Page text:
Unless I missed it, the referenced paper doesn't quantify what savings Amazon achieved, or even if Amazon actually used the NN described. It does not support the statement "found massive savings".

No, that was from hearing them present their work.

But I do think the GEFCom2014 Electricity Forecasting benchmark is pretty clear proof that ML solutions such as these can improve expenditure decision making compared to established techniques.

This seems too easy a recipe to be worth it in the medium term - there is no moat. Better cover your data with very strict laws, like google does with its exclusive deals for medical data use.

Like you say it's the access to data itself that is valuable. At risk of oversimplifying: building models is the easy part. Plenty of smart people who can do that.

Data that is expensive to acquire is the best long-term play for an ML company. Either expensive due to regulations or expensive due to the quality of sources. Ideally both.

Google didn't add any "laws" around that data though.

The laws were already quite strict (HIPAA) and the data relatively inaccessible.

Google jumped through all the hoops to get it. And an exclusive contract never hurts no matter what the service. (Logistics, payment processor, etc.)

> an exclusive contract never hurts

Thats why this is unfair. The health industry incentivizes (and often mandates) open publishing of scientific results, but patient data is reserved with gold chains for the exclusive use of google

There's another risk - which is rare events. Basically most of the reason why these workflows are not automated already is that there are a host of "once a week per operative" corner cases that don't show in the data for a long time, and when they do show they don't show as anything but noise. But this is where the human intelligence is spent and this is why the jobs are so hard to automate.

$10B won't be nearly enough to build level 4+ autonomous vehicle control software that will work in a wide variety of roads and weather. Probably too low by an order of magnitude or two.

You forgot the second part :-D

I think the answer is pretty simple: it sounds good, and it's hard to challenge. It's essentially a promise that they will invent a black box with magic inside. Since nobody can see inside the black box, it's hard to argue that there isn't actually magic in it.

The long-term problem, of course, is that there aren't that many actual magicians in the world. Most of the people who bill themselves as magicians are either people who just think they're magicians, or people who know they aren't but don't mind lying about it.

Thanks! I have edited my post to account for my missing part2.

Ugh. Maybe I'm in a different world by now, but I dislike such statements on multiple levels.

> This typically comes with assertions such as "data is the new oil" and "once we have our dataset and models the Big Tech shops will have no choice but to acquire us".

Maybe it's me, but I dislike the attitude to work to be acquired. Interestingly, this is a rift I see quite a bit if I interview more development oriented guys, or more infrastructure oriented guys. Tell me I'm wrong, but development oriented guys tend to be more fast paced and care less about long-term impacts. Infra inclined guys tend to be slower paced, but longer-term oriented. Build something to last and generate value for a long time.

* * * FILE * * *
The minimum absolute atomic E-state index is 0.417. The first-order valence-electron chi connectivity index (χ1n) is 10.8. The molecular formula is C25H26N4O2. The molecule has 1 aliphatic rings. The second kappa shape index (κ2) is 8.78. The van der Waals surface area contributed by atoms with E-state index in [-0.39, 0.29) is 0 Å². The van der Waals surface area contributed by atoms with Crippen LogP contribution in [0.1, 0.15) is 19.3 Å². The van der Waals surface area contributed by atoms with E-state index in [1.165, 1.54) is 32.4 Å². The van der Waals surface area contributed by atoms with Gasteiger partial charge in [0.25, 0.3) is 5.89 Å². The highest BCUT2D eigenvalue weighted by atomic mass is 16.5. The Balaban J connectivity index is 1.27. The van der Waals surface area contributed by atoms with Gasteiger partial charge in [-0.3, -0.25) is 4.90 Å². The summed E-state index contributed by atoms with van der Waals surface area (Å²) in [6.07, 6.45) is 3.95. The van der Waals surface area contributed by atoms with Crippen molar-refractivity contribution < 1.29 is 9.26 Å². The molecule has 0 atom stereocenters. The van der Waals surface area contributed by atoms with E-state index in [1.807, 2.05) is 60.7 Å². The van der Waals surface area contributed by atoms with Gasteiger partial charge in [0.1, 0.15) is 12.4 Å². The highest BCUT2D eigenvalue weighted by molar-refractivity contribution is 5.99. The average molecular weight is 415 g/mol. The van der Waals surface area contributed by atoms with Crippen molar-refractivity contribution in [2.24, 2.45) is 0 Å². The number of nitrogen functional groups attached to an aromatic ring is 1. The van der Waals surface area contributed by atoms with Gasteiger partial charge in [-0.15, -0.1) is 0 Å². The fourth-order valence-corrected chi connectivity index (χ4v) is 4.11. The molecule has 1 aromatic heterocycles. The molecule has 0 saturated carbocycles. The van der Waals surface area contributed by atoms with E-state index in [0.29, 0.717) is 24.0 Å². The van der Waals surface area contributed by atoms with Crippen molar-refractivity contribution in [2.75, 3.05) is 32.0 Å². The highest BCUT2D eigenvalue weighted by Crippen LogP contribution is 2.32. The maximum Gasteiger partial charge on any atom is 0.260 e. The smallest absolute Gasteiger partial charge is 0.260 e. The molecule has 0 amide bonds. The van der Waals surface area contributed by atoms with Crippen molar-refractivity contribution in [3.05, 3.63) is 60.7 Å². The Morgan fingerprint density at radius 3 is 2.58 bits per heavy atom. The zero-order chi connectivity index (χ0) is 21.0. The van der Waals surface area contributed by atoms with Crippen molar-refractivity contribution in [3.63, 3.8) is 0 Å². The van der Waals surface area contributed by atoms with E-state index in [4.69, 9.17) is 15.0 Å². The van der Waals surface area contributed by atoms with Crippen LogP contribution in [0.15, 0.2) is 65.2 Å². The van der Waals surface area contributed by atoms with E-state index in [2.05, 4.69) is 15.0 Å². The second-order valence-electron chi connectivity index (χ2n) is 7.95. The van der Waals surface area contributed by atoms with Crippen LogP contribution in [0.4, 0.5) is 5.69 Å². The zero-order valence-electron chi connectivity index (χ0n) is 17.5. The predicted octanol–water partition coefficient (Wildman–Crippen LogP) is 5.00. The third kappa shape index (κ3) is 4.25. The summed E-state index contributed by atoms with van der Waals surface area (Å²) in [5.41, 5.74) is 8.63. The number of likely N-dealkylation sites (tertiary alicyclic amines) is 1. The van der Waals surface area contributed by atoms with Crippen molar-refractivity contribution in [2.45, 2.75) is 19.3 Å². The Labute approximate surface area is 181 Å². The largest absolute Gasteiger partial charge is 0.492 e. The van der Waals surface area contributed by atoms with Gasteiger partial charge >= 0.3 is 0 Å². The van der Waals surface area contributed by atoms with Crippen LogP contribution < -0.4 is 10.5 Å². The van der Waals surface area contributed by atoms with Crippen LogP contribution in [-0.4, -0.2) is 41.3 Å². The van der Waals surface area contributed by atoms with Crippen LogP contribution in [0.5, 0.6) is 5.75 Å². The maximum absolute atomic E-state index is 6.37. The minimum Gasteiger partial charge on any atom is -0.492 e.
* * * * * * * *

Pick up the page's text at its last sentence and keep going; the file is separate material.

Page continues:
> 2. Is it reasonable to be highly skeptical of startups that make these claims, seeing it as a sign they have no real vision for their product?

From my B2B experience over the last few years, and working towards a stable business relationship with large European enterprises, yes. My current workplace is moving into the position of becoming a cutting edge provider in our place of the world. This is a point where machine learning and AI becomes interesting.

However, we didn't get here by fancy models and AI. We got here by providing good customer support, rock-solid SaaS operation, delivering the right features, strong professional services, and none of those features were AI. It's been good, reliable grunt work.

Different forms of AI are currently becoming relevant to our customers, because we have customers that handle 5k tickets per day with our systems and they have 3-4 people just classifying tickets non-stop. We have customers with 30k - 40k articles in their knowledge base, partially redundant, partially conflicting.

This is why we entered a relationship with a university researching natural language processing among other - and they will provide us with a big selling point in the future. And they are profiting from this relationship as well, because they are getting large, real world data sets they couldn't access otherwise. Even with a good amount of pre-processing by the different product teams.

But as I maintain, nothing of that form has brought us where we are.

> I dislike the attitude to work to be acquired.

This is my preferred method of doing business. I start a company with the intention of selling it to someone else in the end. I do this because it fits my personality the best -- once I have solved a technical problem, I lose interest in it and want to move on to the next thing.

However, there's a right way and a wrong way to do business with this sort of goal, and your comment here puts the finger on the difference:

> Build something to last and generate value for a long time.